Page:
sign of a transition from being generic drug manufacturers to innovators. Notable
among these are Dr. Reddy’s Laboraories which has recently licensed its new
molecules ( for treatment of diabetes ) to Novo

Nordisk and Ranbaxy which has
filed an Investigational New Drug Application for its product BPH for treatment of
benign prostate hyperplsia. Other companies as Lupin Laboratories, Wochardt,
Nicholas, Sun Pharmaceuticals have also enhanced their focus to
basic research

in search for new molecules.


Intellectual cooperation in Pharmaceutical Industry


Evolving Strategies


Corporate houses are restructuring their businesses and focusing in core areas
and acquiring technical expertise through collaborations,

mergers or acquisitions.
Globally in 1997 there were 426 corporate transactions in the pharmaceutical
sector with an average value of $ 253 million. In 1996 there were 285
transactions with an average value of $ 433 million per transaction.


To offset th
e negative influences of drugs going “off
-
patent” and to “manage the
life
-
cycle” of products the major drug manufacturers are gearing up to meet

20

generic competition by adopting four strategies.


They are:


1.

Develop brandline extensions and seek extended pro
tection through


“ Controlled release formulations “ and apply for new indications.

2.

Enhance investment in R&D in core areas and support initiatives in search of
new bioactive molecules and new chemical entities (NCE). Also lead
sponsored collaboration
s with key academic groups in areas of modern
biotechnology, combinatorial chemistry, genomics etc., with clearly defined
arrangements on ownership of intellectual property. Corporate mergers and
acquisitions have also been completed to enhance cross


fer
tilization of
expertise, and cost effective strategic utilization of mutual intellectual assets.

Evolve and execute productive ways of group working with various
companies (also with competitors if necessary) through appropriate licensing
arrangements and

benefits sharing.

3.

Switch brands to over the counter (OTC) sales, reorganize manufacture,
grant licenses to generic manufacturers just before the patents expire to keep
competition at bay. Alternatively the traditional drug companies have chosen
to selec
tively litigate against drug manufacturers to delay their drug clearance
by FDA on grounds of possible patent infringement. In retaliation generic drug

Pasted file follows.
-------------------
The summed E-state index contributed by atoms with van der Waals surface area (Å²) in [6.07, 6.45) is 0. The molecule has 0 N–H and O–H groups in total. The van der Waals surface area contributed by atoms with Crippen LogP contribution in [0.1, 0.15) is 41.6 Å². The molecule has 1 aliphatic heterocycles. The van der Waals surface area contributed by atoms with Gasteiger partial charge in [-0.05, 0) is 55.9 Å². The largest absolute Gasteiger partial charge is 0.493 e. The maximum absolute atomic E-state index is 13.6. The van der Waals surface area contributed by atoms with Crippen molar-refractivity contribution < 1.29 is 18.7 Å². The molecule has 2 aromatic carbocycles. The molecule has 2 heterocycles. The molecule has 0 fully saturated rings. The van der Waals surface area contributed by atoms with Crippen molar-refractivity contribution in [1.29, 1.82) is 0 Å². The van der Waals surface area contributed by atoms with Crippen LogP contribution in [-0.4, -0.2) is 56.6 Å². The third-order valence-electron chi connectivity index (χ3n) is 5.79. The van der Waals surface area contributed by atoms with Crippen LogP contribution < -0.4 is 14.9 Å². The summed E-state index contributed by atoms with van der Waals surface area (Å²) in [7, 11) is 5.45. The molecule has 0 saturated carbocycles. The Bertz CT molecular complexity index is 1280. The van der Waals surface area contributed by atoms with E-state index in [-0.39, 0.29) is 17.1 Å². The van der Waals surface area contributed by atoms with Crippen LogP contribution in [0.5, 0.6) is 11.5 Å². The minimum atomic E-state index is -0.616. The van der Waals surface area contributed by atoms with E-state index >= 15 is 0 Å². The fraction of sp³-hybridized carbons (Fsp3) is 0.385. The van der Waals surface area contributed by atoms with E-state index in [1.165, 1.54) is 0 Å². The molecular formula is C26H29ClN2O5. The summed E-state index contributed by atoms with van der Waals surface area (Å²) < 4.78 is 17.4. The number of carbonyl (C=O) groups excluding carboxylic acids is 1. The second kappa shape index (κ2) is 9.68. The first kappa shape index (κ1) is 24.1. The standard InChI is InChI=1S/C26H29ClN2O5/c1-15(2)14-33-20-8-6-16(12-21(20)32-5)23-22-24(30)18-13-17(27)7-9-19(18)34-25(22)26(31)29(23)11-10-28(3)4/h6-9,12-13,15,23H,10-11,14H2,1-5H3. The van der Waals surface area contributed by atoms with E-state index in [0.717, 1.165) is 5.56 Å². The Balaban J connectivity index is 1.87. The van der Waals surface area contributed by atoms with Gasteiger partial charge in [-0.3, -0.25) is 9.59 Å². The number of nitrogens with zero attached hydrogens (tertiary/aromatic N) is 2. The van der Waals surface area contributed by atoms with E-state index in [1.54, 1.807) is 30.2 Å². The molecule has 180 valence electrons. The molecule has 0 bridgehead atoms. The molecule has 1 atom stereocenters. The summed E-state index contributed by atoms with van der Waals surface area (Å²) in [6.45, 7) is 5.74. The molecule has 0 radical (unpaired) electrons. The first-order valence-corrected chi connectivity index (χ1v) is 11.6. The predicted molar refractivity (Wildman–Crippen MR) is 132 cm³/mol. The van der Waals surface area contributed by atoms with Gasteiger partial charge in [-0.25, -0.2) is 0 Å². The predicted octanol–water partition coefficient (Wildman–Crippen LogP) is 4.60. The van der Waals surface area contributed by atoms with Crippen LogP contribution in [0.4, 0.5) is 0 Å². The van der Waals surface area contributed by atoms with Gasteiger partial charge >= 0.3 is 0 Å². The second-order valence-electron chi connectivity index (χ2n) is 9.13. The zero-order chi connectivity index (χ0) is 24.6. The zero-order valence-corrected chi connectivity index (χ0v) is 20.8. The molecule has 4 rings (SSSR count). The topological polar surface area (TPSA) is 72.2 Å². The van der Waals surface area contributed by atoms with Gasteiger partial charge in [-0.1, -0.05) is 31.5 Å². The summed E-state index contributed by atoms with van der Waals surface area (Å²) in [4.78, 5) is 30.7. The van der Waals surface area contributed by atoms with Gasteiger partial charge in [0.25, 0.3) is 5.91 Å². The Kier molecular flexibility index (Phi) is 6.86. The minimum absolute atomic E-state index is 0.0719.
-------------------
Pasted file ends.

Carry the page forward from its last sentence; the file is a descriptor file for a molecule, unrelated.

manufacturers are fighting back claiming unfair blockage of their generic
drugs from entering the market
.


The market for enantiopure drugs was approx $40 billion in 1997. US FDA
considers enantiomers as two separate chemical entities. Thus technologies for “
single isomer pharmaceuticals “ via asymmetric synthesis & chiral resolution are
growing opportuni
ties in areas of traditional chemistry.


Companies such as SEPRACOR Inc have outlined a distinct futuristic strategy.
They have been busy working on
“ improved chemical entity compounds
(ICE) “

by researching on differences between single isomers of rac
emates or
active metabolites derived from parent drugs. They are on the path to improving
pharmaceuticals by enhancing receptor potency, initiating faster onset action,
limiting duration of activity and reducing side effects. To compete against
generics
they have to significantly differentiate their ICE compounds from
generic in terms of safety and efficacy. They have been able to procure


“ use patents “ for their ICEs.


With SEPACOR’s lifecycle management strategy” it patents its ICEs then
licenses the
m to drug companies before their “ composition of matter “ patents
on the parent blockbuster drug are due to expire. This arrangement helps the
drug companies to extend a product’s lifecycle by the term of the ICE patents.
The first such deal was struck w
ith Hoechst Marion Roussel on Fexofenadine in
1993. Hoechst will pay Sepacor an upfront fee plus royalties of 4
-
7% of sales
beginning in 2001.


21


Sepracor plans to bring 19 ICE drugs to the market by 2009. They have struck
several licensing deals with leadin
g drug manufacturers. Schering
-
Plough’s

“composition of matter “ patent on Loratadine (antihistamine ) is due to expire on
2004. By partnering with Sepracor on its ICE it is able to extend the life cycle of
its anti
-
histamine franchise till 4014 when Sepr
acor’s ICE patent expires.
Schering Plough will pay Sepacor an upfront fee of $5 million & 4
-
7% royalties in
future sales. Similar deals have been made with Eli Lily, Janssen
Pharmaceuticals Johnson & Johnson, Pfizer, American Home Products, TAP
Pharmaceut
icals Novartis and others. [RS Rogers CENAR

76
, (48) 1998
]

Contract research is has gained considerable ground in the last few years to